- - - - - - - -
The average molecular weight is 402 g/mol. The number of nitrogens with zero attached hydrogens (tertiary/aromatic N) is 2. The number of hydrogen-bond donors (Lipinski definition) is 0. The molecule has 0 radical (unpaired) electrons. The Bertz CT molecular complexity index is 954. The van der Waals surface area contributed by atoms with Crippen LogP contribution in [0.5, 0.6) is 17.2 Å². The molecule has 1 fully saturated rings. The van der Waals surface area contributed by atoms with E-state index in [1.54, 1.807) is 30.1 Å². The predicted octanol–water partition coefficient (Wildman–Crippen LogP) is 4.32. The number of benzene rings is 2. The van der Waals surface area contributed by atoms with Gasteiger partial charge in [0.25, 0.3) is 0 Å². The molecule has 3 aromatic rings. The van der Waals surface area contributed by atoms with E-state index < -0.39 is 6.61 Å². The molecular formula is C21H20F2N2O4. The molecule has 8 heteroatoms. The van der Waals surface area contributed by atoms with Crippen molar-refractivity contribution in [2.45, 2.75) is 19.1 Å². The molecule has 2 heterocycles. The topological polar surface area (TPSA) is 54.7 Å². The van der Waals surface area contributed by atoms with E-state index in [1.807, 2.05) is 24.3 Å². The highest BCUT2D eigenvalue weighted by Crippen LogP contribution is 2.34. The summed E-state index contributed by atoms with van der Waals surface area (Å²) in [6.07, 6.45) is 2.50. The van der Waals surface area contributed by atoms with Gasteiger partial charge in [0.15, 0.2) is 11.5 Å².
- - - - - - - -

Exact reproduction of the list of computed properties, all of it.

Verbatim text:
The average molecular weight is 402 g/mol. The number of nitrogens with zero attached hydrogens (tertiary/aromatic N) is 2. The number of hydrogen-bond donors (Lipinski definition) is 0. The molecule has 0 radical (unpaired) electrons. The Bertz CT molecular complexity index is 954. The van der Waals surface area contributed by atoms with Crippen LogP contribution in [0.5, 0.6) is 17.2 Å². The molecule has 1 fully saturated rings. The van der Waals surface area contributed by atoms with E-state index in [1.54, 1.807) is 30.1 Å². The predicted octanol–water partition coefficient (Wildman–Crippen LogP) is 4.32. The number of benzene rings is 2. The van der Waals surface area contributed by atoms with Gasteiger partial charge in [0.25, 0.3) is 0 Å². The molecule has 3 aromatic rings. The van der Waals surface area contributed by atoms with E-state index < -0.39 is 6.61 Å². The molecular formula is C21H20F2N2O4. The molecule has 8 heteroatoms. The van der Waals surface area contributed by atoms with Crippen molar-refractivity contribution in [2.45, 2.75) is 19.1 Å². The molecule has 2 heterocycles. The topological polar surface area (TPSA) is 54.7 Å². The van der Waals surface area contributed by atoms with E-state index in [1.807, 2.05) is 24.3 Å². The highest BCUT2D eigenvalue weighted by Crippen LogP contribution is 2.34. The summed E-state index contributed by atoms with van der Waals surface area (Å²) in [6.07, 6.45) is 2.50. The van der Waals surface area contributed by atoms with Gasteiger partial charge in [0.15, 0.2) is 11.5 Å².